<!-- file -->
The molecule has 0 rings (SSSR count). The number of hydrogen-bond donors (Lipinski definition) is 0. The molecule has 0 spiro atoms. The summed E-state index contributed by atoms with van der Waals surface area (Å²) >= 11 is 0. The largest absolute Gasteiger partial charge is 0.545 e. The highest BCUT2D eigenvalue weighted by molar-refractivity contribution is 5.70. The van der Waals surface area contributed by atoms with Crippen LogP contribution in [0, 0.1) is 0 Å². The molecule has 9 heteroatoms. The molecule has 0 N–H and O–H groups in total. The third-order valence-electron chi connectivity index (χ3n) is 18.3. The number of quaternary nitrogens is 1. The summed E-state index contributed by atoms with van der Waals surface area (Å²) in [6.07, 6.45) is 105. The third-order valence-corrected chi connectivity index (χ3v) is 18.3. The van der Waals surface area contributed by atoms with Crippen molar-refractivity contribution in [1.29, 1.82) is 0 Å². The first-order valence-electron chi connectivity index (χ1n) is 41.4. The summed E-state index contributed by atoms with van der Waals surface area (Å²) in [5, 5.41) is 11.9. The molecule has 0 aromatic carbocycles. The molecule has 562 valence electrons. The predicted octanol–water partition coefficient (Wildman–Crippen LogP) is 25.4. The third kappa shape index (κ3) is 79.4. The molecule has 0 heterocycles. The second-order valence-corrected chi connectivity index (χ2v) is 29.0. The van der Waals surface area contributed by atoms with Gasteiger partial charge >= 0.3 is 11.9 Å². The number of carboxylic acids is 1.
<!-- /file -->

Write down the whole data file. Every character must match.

The molecule has 0 rings (SSSR count). The number of hydrogen-bond donors (Lipinski definition) is 0. The molecule has 0 spiro atoms. The summed E-state index contributed by atoms with van der Waals surface area (Å²) >= 11 is 0. The largest absolute Gasteiger partial charge is 0.545 e. The highest BCUT2D eigenvalue weighted by molar-refractivity contribution is 5.70. The van der Waals surface area contributed by atoms with Crippen LogP contribution in [0, 0.1) is 0 Å². The molecule has 9 heteroatoms. The molecule has 0 N–H and O–H groups in total. The third-order valence-electron chi connectivity index (χ3n) is 18.3. The number of quaternary nitrogens is 1. The summed E-state index contributed by atoms with van der Waals surface area (Å²) in [6.07, 6.45) is 105. The third-order valence-corrected chi connectivity index (χ3v) is 18.3. The van der Waals surface area contributed by atoms with Crippen molar-refractivity contribution in [1.29, 1.82) is 0 Å². The first-order valence-electron chi connectivity index (χ1n) is 41.4. The summed E-state index contributed by atoms with van der Waals surface area (Å²) in [5, 5.41) is 11.9. The molecule has 0 aromatic carbocycles. The molecule has 562 valence electrons. The predicted octanol–water partition coefficient (Wildman–Crippen LogP) is 25.4. The third kappa shape index (κ3) is 79.4. The molecule has 0 heterocycles. The second-order valence-corrected chi connectivity index (χ2v) is 29.0. The van der Waals surface area contributed by atoms with Gasteiger partial charge >= 0.3 is 11.9 Å². The number of carboxylic acids is 1.